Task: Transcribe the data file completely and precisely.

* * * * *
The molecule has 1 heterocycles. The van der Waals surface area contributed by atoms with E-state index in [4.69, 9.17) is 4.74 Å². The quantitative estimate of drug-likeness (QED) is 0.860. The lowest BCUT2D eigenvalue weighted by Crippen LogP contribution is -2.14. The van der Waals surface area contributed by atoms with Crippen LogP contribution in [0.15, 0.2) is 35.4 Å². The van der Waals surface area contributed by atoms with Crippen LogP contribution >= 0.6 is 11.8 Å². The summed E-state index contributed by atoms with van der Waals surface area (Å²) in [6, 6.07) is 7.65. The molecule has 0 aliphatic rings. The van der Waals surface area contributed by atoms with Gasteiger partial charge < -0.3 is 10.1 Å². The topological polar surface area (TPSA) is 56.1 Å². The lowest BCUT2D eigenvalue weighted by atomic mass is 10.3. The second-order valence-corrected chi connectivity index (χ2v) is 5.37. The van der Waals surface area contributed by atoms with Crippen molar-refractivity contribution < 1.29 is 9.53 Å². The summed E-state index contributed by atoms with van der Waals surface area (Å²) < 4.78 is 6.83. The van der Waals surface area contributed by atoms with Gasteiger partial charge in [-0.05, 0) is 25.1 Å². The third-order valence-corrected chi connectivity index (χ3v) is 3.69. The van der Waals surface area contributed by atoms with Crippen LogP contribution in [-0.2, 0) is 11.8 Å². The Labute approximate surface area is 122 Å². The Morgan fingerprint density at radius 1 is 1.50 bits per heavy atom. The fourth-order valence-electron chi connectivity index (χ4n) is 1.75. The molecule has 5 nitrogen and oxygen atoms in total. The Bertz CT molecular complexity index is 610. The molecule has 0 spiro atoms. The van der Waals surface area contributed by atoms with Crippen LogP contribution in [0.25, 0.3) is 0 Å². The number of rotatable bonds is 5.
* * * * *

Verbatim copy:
The molecule has 1 heterocycles. The van der Waals surface area contributed by atoms with E-state index in [4.69, 9.17) is 4.74 Å². The quantitative estimate of drug-likeness (QED) is 0.860. The lowest BCUT2D eigenvalue weighted by Crippen LogP contribution is -2.14. The van der Waals surface area contributed by atoms with Crippen LogP contribution in [0.15, 0.2) is 35.4 Å². The van der Waals surface area contributed by atoms with Crippen LogP contribution >= 0.6 is 11.8 Å². The summed E-state index contributed by atoms with van der Waals surface area (Å²) in [6, 6.07) is 7.65. The molecule has 0 aliphatic rings. The van der Waals surface area contributed by atoms with Gasteiger partial charge < -0.3 is 10.1 Å². The topological polar surface area (TPSA) is 56.1 Å². The lowest BCUT2D eigenvalue weighted by atomic mass is 10.3. The second-order valence-corrected chi connectivity index (χ2v) is 5.37. The van der Waals surface area contributed by atoms with Crippen molar-refractivity contribution < 1.29 is 9.53 Å². The summed E-state index contributed by atoms with van der Waals surface area (Å²) < 4.78 is 6.83. The van der Waals surface area contributed by atoms with Gasteiger partial charge in [-0.05, 0) is 25.1 Å². The third-order valence-corrected chi connectivity index (χ3v) is 3.69. The van der Waals surface area contributed by atoms with Crippen LogP contribution in [-0.2, 0) is 11.8 Å². The Labute approximate surface area is 122 Å². The Morgan fingerprint density at radius 1 is 1.50 bits per heavy atom. The fourth-order valence-electron chi connectivity index (χ4n) is 1.75. The molecule has 5 nitrogen and oxygen atoms in total. The Bertz CT molecular complexity index is 610. The molecule has 0 spiro atoms. The van der Waals surface area contributed by atoms with Crippen LogP contribution in [0.25, 0.3) is 0 Å². The number of rotatable bonds is 5.